On Saturday, August 12th 2017, one of the largest organized white supremacists demonstrations in the 21st century took place in Charlottesville, Virginia. Local officials voted for the removal of a statue of Confederate General, Robert E. Lee which led to a clash between protesters and counter-protesters. In the midst of the chaos, a speeding car drove into the crowd of anti-racist demonstrators, taking the life of Heather Heyer and leading to the injury of 19 others.
The devastating events of August 12 was not just an attack on those protesting against fascism and oppression. This was an attack on the spirit of America itself, a country that prides itself on the ideals of democracy, equal rights, and new opportunities. Despite what some may believe as an issue where multiple sides are at fault, the dangerous ideology of white supremacy and neo-Nazism undoubtedly counters the very foundation that America is build upon.
Recent developments clearly demonstrate that America is certainly nowhere near a “post-racial society,” and the current presidency that emboldens hate speech and hate crimes is not a presidency that protects its people. Even though people have battled long and hard to get to where we are today, there truly is more to be done in this country to dismantle the oppression of social and racial minorities. Even today, we must continue to carry on the torch to speak out for equality and demand justice for people of all colors and creeds.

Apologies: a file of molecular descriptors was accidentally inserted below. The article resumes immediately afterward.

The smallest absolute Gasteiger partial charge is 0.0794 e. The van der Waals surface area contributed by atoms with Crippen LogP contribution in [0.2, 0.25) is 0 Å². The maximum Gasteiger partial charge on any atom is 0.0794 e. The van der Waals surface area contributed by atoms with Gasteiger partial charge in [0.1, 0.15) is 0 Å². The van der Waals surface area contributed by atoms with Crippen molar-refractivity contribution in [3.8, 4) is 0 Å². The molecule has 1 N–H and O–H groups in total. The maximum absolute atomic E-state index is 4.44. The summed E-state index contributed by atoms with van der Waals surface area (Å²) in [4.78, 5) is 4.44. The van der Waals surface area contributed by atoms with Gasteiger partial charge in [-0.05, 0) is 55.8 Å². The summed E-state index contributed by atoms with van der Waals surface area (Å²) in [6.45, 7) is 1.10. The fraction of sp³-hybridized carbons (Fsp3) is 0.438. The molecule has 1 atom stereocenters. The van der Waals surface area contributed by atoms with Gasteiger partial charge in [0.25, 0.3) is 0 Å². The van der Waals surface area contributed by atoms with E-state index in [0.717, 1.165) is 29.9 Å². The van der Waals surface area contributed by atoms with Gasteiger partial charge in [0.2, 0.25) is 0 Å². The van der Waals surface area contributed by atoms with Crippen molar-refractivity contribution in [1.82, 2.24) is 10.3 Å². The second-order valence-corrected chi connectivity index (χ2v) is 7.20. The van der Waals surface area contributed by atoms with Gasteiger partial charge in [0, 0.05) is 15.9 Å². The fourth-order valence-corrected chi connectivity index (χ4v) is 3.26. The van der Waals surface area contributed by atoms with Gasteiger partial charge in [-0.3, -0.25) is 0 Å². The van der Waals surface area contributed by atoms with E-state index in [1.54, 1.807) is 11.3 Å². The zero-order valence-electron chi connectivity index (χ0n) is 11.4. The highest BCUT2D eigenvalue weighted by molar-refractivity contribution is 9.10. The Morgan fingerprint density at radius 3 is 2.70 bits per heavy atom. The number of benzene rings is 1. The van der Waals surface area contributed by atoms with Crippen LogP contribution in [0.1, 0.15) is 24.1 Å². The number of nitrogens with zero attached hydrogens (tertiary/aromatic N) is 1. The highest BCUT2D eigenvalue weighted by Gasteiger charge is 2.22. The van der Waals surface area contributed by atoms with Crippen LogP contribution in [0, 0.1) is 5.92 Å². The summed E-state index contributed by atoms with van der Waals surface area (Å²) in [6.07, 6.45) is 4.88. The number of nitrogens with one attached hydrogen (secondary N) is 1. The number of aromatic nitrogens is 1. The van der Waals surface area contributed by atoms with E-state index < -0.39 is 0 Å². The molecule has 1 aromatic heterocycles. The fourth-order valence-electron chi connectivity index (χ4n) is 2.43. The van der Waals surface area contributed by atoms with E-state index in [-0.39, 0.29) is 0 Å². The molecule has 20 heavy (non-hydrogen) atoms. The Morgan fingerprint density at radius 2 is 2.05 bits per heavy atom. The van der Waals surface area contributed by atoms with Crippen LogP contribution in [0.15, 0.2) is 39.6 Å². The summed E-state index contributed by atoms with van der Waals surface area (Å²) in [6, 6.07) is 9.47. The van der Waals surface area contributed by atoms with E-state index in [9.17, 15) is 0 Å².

Although we cannot possibly fathom the pain that has hit Charlottesville, the Asian Pacific American Coalition would like to offer our sincerest condolences to the victims, their families, and all of Charlottesville. We stand united with individuals and organizations fighting to end bigotry in our society. As representatives of the Asian Pacific American community, we stand in solidarity with our fellow communities on the campus of the University of Illinois at Urbana-Champaign and beyond. To those who feel appalled or afraid in light of these events, we offer unconditional love and support.
Together, we stand strong. We will continue to work towards closing the rifts between many communities. By laying on solid foundations of awareness and unity within our community, we hope to continue to contribute to an inclusive and safe space on campus and in our society through education, resources, and collaboration.
APAC Board 2017-2018
Established in 1993, the Asian Pacific American Coalition was founded on the principles of giving Asian American students a voice in the face of adversary. Since then, we have accomplished much and expanded our vision to include Asian international organizations.